Her latest novel lies dog-eared on a bed-side table. I have a friend in Amazon who tells me that the sales aren’t what one would call spectacular. I’m not surprised. I was somewhat glad to know that the two newspapers that reviewed the novel both called it trash.
The novel is about a young woman who, tired of disappointments with men, has decided to use her savings on a trip to Europe. The European incidents are banal, the final redemption phony. The novel makes me angry because it is loaded with strange feminist pride that seems quite militant and pointless. She seems to be addressing her female readers as: So what if we fuck around; these men have been doing it for centuries. That’s so silly.
But it is this silly conviction that I always liked in Ankita. And I still like it. For me, our adventure has not ended.
One of the follies during an investigation is to go too deep into the details. The detective, in his desire to construct the perfect narrative, cannot quite know what parts are relevant and what not. Because as long as the center of the mystery is hidden, every point is a contender for dilation, everything seems deserving of attention. But this is where instinct comes into play. One cannot follow every point, one cannot have too many hypotheses; one needs to choose the right one.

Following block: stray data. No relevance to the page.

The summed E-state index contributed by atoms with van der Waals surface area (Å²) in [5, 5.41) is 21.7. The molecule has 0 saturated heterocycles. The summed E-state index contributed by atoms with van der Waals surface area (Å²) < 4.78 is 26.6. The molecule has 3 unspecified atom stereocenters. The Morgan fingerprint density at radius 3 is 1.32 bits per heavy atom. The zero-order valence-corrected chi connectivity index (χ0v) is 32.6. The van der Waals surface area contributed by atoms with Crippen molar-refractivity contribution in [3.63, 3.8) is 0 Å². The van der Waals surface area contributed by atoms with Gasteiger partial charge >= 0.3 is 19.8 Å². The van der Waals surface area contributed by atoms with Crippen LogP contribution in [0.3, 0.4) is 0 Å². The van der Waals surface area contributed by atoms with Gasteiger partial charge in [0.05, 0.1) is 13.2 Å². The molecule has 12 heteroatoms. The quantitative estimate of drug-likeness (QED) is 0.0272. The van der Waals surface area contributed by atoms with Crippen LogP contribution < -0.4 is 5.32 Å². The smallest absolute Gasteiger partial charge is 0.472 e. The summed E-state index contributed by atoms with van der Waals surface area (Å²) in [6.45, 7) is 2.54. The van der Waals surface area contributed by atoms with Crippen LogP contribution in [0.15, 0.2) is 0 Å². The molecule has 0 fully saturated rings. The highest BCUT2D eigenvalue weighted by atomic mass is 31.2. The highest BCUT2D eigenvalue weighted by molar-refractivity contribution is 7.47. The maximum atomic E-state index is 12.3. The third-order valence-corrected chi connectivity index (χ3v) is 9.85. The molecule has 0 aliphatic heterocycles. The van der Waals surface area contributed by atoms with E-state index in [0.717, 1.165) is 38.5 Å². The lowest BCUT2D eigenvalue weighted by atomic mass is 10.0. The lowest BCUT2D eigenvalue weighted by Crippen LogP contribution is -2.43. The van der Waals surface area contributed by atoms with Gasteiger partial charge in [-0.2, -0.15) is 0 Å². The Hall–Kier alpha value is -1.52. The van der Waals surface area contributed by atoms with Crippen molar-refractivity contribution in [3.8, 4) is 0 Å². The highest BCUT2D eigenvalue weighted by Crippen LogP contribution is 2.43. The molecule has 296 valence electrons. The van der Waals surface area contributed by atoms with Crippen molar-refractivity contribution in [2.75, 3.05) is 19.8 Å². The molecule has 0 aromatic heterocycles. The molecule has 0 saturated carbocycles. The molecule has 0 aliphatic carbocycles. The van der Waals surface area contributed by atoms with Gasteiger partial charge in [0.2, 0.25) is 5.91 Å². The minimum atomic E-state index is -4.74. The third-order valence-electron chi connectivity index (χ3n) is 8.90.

Whether the text was completed in front the murderer or not isn’t really that important to know. What is important is that the murderer may have had knowledge of the text at the moment of committing the crime. Which gives rise to the possibility that the murderer may have been privy to other texts that that the victim had written, if there were other texts. The murderer may have known the victim as a writer. The murderer may have been a writer himself/herself.
Video footage from CCTV cameras on the ground floor lobby shows one hundred fifty-seven people entering the building in the twelve hour time window before and after the murder, and one hundred forty-nine people exiting the building in the same window. Out of the one hundred fifty-seven who entered, ninety-four have been classified as residents in the building (forty-four of them are children). Out of the remaining sixty-three, forty-three are regular or irregular visitors deemed outside the first circle of suspicion. These are maids, food delivery boys, electricians, plumbers, massage boys, a prostitute, etc.